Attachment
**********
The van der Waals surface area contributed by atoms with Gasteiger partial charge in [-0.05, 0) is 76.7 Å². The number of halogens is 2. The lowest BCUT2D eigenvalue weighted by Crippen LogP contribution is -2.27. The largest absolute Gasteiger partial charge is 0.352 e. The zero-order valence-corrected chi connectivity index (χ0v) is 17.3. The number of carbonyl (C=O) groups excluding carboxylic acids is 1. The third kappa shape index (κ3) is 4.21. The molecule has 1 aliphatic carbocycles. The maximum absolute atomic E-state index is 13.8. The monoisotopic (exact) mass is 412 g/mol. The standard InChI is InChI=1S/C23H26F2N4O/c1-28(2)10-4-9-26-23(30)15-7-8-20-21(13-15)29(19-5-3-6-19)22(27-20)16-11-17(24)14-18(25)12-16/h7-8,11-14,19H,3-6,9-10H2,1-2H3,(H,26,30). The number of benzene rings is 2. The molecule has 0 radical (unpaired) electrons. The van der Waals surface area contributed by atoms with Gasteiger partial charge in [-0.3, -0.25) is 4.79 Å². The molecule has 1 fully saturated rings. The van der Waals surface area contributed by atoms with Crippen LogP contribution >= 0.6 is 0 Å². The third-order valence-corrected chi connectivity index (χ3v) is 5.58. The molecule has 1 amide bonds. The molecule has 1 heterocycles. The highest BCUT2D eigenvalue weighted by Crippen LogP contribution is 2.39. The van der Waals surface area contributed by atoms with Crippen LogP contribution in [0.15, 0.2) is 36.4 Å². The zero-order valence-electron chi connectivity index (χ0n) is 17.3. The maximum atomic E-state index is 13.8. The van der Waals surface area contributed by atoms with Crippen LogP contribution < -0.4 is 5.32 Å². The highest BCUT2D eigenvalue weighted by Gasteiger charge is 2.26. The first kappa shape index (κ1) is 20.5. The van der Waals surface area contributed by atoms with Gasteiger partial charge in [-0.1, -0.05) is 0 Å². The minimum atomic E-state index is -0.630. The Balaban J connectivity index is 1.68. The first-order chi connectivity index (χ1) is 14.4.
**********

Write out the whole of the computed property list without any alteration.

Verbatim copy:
The van der Waals surface area contributed by atoms with Gasteiger partial charge in [-0.05, 0) is 76.7 Å². The number of halogens is 2. The lowest BCUT2D eigenvalue weighted by Crippen LogP contribution is -2.27. The largest absolute Gasteiger partial charge is 0.352 e. The zero-order valence-corrected chi connectivity index (χ0v) is 17.3. The number of carbonyl (C=O) groups excluding carboxylic acids is 1. The third kappa shape index (κ3) is 4.21. The molecule has 1 aliphatic carbocycles. The maximum absolute atomic E-state index is 13.8. The monoisotopic (exact) mass is 412 g/mol. The standard InChI is InChI=1S/C23H26F2N4O/c1-28(2)10-4-9-26-23(30)15-7-8-20-21(13-15)29(19-5-3-6-19)22(27-20)16-11-17(24)14-18(25)12-16/h7-8,11-14,19H,3-6,9-10H2,1-2H3,(H,26,30). The number of benzene rings is 2. The molecule has 0 radical (unpaired) electrons. The van der Waals surface area contributed by atoms with Gasteiger partial charge in [-0.3, -0.25) is 4.79 Å². The molecule has 1 fully saturated rings. The van der Waals surface area contributed by atoms with Crippen LogP contribution >= 0.6 is 0 Å². The third-order valence-corrected chi connectivity index (χ3v) is 5.58. The molecule has 1 amide bonds. The molecule has 1 heterocycles. The highest BCUT2D eigenvalue weighted by Crippen LogP contribution is 2.39. The van der Waals surface area contributed by atoms with Crippen LogP contribution in [0.15, 0.2) is 36.4 Å². The zero-order valence-electron chi connectivity index (χ0n) is 17.3. The maximum atomic E-state index is 13.8. The van der Waals surface area contributed by atoms with Crippen LogP contribution < -0.4 is 5.32 Å². The highest BCUT2D eigenvalue weighted by Gasteiger charge is 2.26. The first kappa shape index (κ1) is 20.5. The van der Waals surface area contributed by atoms with Gasteiger partial charge in [-0.1, -0.05) is 0 Å². The minimum atomic E-state index is -0.630. The Balaban J connectivity index is 1.68. The first-order chi connectivity index (χ1) is 14.4.